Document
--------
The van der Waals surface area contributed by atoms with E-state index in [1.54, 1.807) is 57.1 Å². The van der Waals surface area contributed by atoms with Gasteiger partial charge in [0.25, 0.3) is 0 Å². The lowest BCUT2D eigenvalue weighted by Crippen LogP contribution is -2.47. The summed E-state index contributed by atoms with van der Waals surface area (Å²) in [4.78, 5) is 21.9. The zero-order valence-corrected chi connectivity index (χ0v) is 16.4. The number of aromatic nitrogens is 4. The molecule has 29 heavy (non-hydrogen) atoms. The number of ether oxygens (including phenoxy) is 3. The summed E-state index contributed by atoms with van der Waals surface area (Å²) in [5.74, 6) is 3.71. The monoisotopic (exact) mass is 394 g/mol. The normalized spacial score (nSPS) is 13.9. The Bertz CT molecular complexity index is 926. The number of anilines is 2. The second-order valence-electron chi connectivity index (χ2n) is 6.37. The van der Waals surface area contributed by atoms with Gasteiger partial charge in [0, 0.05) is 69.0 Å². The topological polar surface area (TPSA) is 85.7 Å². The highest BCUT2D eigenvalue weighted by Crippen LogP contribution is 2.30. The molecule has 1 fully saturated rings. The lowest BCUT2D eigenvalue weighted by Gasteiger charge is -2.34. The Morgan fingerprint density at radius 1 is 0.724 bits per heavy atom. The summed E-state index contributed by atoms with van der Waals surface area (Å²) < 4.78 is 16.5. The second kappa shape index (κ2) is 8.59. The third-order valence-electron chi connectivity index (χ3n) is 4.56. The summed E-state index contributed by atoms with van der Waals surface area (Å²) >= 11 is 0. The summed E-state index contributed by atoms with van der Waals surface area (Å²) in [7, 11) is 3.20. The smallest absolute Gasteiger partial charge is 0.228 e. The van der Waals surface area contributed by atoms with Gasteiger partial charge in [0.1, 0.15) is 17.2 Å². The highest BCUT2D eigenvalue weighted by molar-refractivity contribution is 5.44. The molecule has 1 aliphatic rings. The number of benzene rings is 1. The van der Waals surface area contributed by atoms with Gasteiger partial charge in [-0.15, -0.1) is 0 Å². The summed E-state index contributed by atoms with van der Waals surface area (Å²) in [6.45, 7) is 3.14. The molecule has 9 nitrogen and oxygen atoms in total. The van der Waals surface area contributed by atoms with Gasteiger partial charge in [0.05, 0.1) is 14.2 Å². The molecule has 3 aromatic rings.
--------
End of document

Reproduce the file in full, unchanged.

The van der Waals surface area contributed by atoms with E-state index in [1.54, 1.807) is 57.1 Å². The van der Waals surface area contributed by atoms with Gasteiger partial charge in [0.25, 0.3) is 0 Å². The lowest BCUT2D eigenvalue weighted by Crippen LogP contribution is -2.47. The summed E-state index contributed by atoms with van der Waals surface area (Å²) in [4.78, 5) is 21.9. The zero-order valence-corrected chi connectivity index (χ0v) is 16.4. The number of aromatic nitrogens is 4. The molecule has 29 heavy (non-hydrogen) atoms. The number of ether oxygens (including phenoxy) is 3. The summed E-state index contributed by atoms with van der Waals surface area (Å²) in [5.74, 6) is 3.71. The monoisotopic (exact) mass is 394 g/mol. The normalized spacial score (nSPS) is 13.9. The Bertz CT molecular complexity index is 926. The number of anilines is 2. The second-order valence-electron chi connectivity index (χ2n) is 6.37. The van der Waals surface area contributed by atoms with Gasteiger partial charge in [0, 0.05) is 69.0 Å². The topological polar surface area (TPSA) is 85.7 Å². The highest BCUT2D eigenvalue weighted by Crippen LogP contribution is 2.30. The molecule has 1 fully saturated rings. The lowest BCUT2D eigenvalue weighted by Gasteiger charge is -2.34. The Morgan fingerprint density at radius 1 is 0.724 bits per heavy atom. The summed E-state index contributed by atoms with van der Waals surface area (Å²) < 4.78 is 16.5. The second kappa shape index (κ2) is 8.59. The third-order valence-electron chi connectivity index (χ3n) is 4.56. The summed E-state index contributed by atoms with van der Waals surface area (Å²) >= 11 is 0. The summed E-state index contributed by atoms with van der Waals surface area (Å²) in [7, 11) is 3.20. The smallest absolute Gasteiger partial charge is 0.228 e. The van der Waals surface area contributed by atoms with Gasteiger partial charge in [0.1, 0.15) is 17.2 Å². The highest BCUT2D eigenvalue weighted by molar-refractivity contribution is 5.44. The molecule has 1 aliphatic rings. The number of benzene rings is 1. The van der Waals surface area contributed by atoms with Gasteiger partial charge in [-0.15, -0.1) is 0 Å². The summed E-state index contributed by atoms with van der Waals surface area (Å²) in [6.45, 7) is 3.14. The molecule has 9 nitrogen and oxygen atoms in total. The van der Waals surface area contributed by atoms with Gasteiger partial charge in [0.05, 0.1) is 14.2 Å². The molecule has 3 aromatic rings.